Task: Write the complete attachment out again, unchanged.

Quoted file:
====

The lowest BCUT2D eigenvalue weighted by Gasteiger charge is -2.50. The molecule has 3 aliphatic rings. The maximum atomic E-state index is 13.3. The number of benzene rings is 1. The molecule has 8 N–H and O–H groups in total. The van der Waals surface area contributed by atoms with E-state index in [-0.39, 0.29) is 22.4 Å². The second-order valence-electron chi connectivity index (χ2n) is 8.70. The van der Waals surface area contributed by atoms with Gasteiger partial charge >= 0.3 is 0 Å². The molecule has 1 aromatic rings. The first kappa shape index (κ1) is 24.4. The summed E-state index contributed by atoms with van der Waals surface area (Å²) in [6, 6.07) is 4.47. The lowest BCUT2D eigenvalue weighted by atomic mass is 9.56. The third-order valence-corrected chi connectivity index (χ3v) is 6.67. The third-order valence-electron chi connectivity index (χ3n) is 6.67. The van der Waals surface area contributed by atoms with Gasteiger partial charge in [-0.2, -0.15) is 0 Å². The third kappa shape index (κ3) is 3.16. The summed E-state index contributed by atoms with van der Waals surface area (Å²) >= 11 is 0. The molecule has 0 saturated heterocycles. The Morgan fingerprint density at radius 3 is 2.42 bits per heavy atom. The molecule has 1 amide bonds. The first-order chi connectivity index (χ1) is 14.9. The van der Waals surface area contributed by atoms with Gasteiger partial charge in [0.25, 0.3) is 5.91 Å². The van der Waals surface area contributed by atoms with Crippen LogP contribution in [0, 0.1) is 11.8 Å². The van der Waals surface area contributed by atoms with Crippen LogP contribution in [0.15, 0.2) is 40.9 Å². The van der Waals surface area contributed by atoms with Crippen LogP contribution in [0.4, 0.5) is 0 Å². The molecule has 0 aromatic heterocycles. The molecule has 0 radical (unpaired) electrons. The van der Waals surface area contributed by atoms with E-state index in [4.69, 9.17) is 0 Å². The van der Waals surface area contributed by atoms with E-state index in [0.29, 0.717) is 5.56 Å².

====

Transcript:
The lowest BCUT2D eigenvalue weighted by Gasteiger charge is -2.50. The molecule has 3 aliphatic rings. The maximum atomic E-state index is 13.3. The number of benzene rings is 1. The molecule has 8 N–H and O–H groups in total. The van der Waals surface area contributed by atoms with E-state index in [-0.39, 0.29) is 22.4 Å². The second-order valence-electron chi connectivity index (χ2n) is 8.70. The van der Waals surface area contributed by atoms with Gasteiger partial charge >= 0.3 is 0 Å². The molecule has 1 aromatic rings. The first kappa shape index (κ1) is 24.4. The summed E-state index contributed by atoms with van der Waals surface area (Å²) in [6, 6.07) is 4.47. The lowest BCUT2D eigenvalue weighted by atomic mass is 9.56. The third-order valence-corrected chi connectivity index (χ3v) is 6.67. The third-order valence-electron chi connectivity index (χ3n) is 6.67. The van der Waals surface area contributed by atoms with Gasteiger partial charge in [-0.2, -0.15) is 0 Å². The third kappa shape index (κ3) is 3.16. The summed E-state index contributed by atoms with van der Waals surface area (Å²) >= 11 is 0. The molecule has 0 saturated heterocycles. The Morgan fingerprint density at radius 3 is 2.42 bits per heavy atom. The molecule has 1 amide bonds. The first-order chi connectivity index (χ1) is 14.9. The van der Waals surface area contributed by atoms with Gasteiger partial charge in [0.25, 0.3) is 5.91 Å². The van der Waals surface area contributed by atoms with Crippen LogP contribution in [0, 0.1) is 11.8 Å². The van der Waals surface area contributed by atoms with Crippen LogP contribution in [0.15, 0.2) is 40.9 Å². The van der Waals surface area contributed by atoms with Crippen LogP contribution in [0.4, 0.5) is 0 Å². The molecule has 0 aromatic heterocycles. The molecule has 0 radical (unpaired) electrons. The van der Waals surface area contributed by atoms with E-state index in [4.69, 9.17) is 0 Å². The van der Waals surface area contributed by atoms with E-state index in [0.29, 0.717) is 5.56 Å².